This slide deck was presented at East Bay Educational Collaborative Professional Development Center in Warren, Rhode Island on April 12, 2016 where Ruth Krumhansl was a guest speaker. In addition to this presentation, Ruth also led several workshops on EDC Earth Science. The audience was about 45 teachers from all across New England.
Learn more about the workshop.
In 2013, the Oceans of Data Institute (ODI) released Visualizing Oceans of Data: Educational Interface Design report, which offers a set of guidelines for designing interactive tools to engage students with data. ODI applied these guidelines during the development of Ocean Tracks, an online interface that enables students to explor
This program is developing and classroom testing a Web interface and data analysis tools that engage students in scientific investigations using data from the Tagging of Pacific Predators (TOPP) Program, NOAA’s Drifter Program, and the National Center for Ecological Analysis and Synthesis.
Ocean Tracks: Investigating Marine Migrations in a Changing Ocean has piloted several models of curriculum supports to guide student work with data regarding the movements of marine animals and relate these movements to physical oceanographic measurements such as sea surface temperature, chlorophyll, currents and human impacts....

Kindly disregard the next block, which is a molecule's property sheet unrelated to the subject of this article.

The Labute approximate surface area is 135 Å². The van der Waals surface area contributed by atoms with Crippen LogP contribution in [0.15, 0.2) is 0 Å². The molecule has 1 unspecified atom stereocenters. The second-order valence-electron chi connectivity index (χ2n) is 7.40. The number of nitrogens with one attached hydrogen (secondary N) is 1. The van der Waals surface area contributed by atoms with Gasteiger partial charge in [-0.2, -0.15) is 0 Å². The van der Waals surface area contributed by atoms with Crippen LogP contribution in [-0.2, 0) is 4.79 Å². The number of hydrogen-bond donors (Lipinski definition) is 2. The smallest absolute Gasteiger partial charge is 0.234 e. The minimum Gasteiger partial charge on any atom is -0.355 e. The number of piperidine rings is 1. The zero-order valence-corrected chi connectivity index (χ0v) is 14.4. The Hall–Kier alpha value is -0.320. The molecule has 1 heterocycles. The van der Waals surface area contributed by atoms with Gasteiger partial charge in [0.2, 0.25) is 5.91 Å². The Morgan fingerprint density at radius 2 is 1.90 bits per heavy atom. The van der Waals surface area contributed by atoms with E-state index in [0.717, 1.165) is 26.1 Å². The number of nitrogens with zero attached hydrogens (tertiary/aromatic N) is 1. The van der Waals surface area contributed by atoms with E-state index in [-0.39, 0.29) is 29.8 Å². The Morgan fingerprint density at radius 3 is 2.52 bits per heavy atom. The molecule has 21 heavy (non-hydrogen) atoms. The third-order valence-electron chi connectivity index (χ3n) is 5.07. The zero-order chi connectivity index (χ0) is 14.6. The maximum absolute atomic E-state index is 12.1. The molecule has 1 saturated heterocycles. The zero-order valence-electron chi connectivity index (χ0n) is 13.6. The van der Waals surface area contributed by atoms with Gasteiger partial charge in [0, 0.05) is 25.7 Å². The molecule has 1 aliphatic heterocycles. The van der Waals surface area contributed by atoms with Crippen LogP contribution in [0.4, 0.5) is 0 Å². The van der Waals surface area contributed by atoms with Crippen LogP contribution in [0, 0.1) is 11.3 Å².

By Guest Blogger on June 19, 2017
As an oceanography instructor, I aim to engage students with authentic data, particularly when introducing concepts or processes. One of my primary learning objectives for introductory students is to interpret and critically analyze data presented to them. Data interpretation has become an important 21st century skill for students who may only complete a single college level science course.
By kkrumhansl on December 07, 2016
I can feel the energy of the waves gently pushing at my body, the sound of bubbles rising by my ears. I look down at my underwater clipboard and carefully write down “5”; the number of kelp stems, or fronds, that I’ve just counted. I let my tethered pencil go, and it floats up in front of me as a fish swims by. Everything seems to move in slow motion around me. I am relaxed, but focused.
These modules were developed to engage undergraduate students with authentic scientific data through investigations that mirror those currently being conducted by scientists studying the broad-scale effects of climate and human activities on top predators in ocean ecosystems. Using the Ocean Tracks interactive map and data analysis tools, students will explore and quantify patterns in the migratory tracks of marine animals in the northern Pacific Ocean and relate these behaviors to fluctuations and trends in physical oceanographic variables.
By jmueller-northcott on April 27, 2016
“The data shows that my hypothesis was wrong.”
By jmueller-northcott on April 12, 2016
After using the Ocean Tracks modules from the high school curriculum for the past few years in my marine biology course, I was excited to try out some of the newly developed (draft) curriculum modules that had been designed as part of Ocean Tracks College Edition (OTCE). In this blog entry, I want to describe the steps I took to implement the Ocean Tracks College Edition module, “What’s UP with the California Coast?” in my high school classroom.